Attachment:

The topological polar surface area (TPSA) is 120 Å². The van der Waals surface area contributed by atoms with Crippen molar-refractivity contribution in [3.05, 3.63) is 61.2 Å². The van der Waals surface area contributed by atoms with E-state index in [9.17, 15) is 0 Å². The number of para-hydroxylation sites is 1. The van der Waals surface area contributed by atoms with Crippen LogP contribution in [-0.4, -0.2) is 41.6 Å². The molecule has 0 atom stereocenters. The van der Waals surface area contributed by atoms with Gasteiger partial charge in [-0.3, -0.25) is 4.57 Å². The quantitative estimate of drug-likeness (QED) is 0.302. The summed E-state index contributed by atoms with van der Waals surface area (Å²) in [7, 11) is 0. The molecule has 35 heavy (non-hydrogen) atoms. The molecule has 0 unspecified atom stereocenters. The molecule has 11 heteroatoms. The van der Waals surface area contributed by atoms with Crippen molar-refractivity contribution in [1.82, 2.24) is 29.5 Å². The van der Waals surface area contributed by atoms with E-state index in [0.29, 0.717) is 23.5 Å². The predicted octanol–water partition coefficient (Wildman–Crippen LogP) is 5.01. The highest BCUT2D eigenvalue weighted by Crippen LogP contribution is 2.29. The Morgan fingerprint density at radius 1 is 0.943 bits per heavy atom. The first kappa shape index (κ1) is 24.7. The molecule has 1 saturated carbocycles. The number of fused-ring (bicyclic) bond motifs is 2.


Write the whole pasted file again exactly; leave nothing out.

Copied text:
The topological polar surface area (TPSA) is 120 Å². The van der Waals surface area contributed by atoms with Crippen molar-refractivity contribution in [3.05, 3.63) is 61.2 Å². The van der Waals surface area contributed by atoms with E-state index in [9.17, 15) is 0 Å². The number of para-hydroxylation sites is 1. The van der Waals surface area contributed by atoms with Crippen LogP contribution in [-0.4, -0.2) is 41.6 Å². The molecule has 0 atom stereocenters. The van der Waals surface area contributed by atoms with Gasteiger partial charge in [-0.3, -0.25) is 4.57 Å². The quantitative estimate of drug-likeness (QED) is 0.302. The summed E-state index contributed by atoms with van der Waals surface area (Å²) in [7, 11) is 0. The molecule has 35 heavy (non-hydrogen) atoms. The molecule has 0 unspecified atom stereocenters. The molecule has 11 heteroatoms. The van der Waals surface area contributed by atoms with Crippen molar-refractivity contribution in [1.82, 2.24) is 29.5 Å². The van der Waals surface area contributed by atoms with E-state index in [0.29, 0.717) is 23.5 Å². The predicted octanol–water partition coefficient (Wildman–Crippen LogP) is 5.01. The highest BCUT2D eigenvalue weighted by Crippen LogP contribution is 2.29. The Morgan fingerprint density at radius 1 is 0.943 bits per heavy atom. The first kappa shape index (κ1) is 24.7. The molecule has 1 saturated carbocycles. The number of fused-ring (bicyclic) bond motifs is 2.